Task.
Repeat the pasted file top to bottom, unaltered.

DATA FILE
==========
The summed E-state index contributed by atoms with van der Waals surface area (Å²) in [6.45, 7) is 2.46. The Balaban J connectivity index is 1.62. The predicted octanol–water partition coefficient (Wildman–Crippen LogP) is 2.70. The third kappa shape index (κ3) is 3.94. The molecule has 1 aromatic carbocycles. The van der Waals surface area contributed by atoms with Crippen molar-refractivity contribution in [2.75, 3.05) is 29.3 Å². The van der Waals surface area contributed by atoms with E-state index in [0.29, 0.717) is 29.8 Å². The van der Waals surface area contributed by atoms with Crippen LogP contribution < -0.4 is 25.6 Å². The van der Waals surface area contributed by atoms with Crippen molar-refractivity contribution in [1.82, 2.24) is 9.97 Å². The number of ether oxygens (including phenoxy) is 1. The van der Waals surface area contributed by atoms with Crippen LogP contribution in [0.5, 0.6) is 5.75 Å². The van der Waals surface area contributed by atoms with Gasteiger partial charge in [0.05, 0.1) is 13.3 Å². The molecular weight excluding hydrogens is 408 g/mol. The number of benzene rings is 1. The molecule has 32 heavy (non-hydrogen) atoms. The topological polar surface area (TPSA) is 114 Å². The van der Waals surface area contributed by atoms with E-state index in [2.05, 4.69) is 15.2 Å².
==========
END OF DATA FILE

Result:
The summed E-state index contributed by atoms with van der Waals surface area (Å²) in [6.45, 7) is 2.46. The Balaban J connectivity index is 1.62. The predicted octanol–water partition coefficient (Wildman–Crippen LogP) is 2.70. The third kappa shape index (κ3) is 3.94. The molecule has 1 aromatic carbocycles. The van der Waals surface area contributed by atoms with Crippen molar-refractivity contribution in [2.75, 3.05) is 29.3 Å². The van der Waals surface area contributed by atoms with E-state index in [0.29, 0.717) is 29.8 Å². The van der Waals surface area contributed by atoms with Crippen LogP contribution < -0.4 is 25.6 Å². The van der Waals surface area contributed by atoms with Crippen molar-refractivity contribution in [1.82, 2.24) is 9.97 Å². The number of ether oxygens (including phenoxy) is 1. The van der Waals surface area contributed by atoms with Crippen LogP contribution in [0.5, 0.6) is 5.75 Å². The van der Waals surface area contributed by atoms with Gasteiger partial charge in [0.05, 0.1) is 13.3 Å². The molecular weight excluding hydrogens is 408 g/mol. The number of benzene rings is 1. The molecule has 32 heavy (non-hydrogen) atoms. The topological polar surface area (TPSA) is 114 Å². The van der Waals surface area contributed by atoms with E-state index in [2.05, 4.69) is 15.2 Å².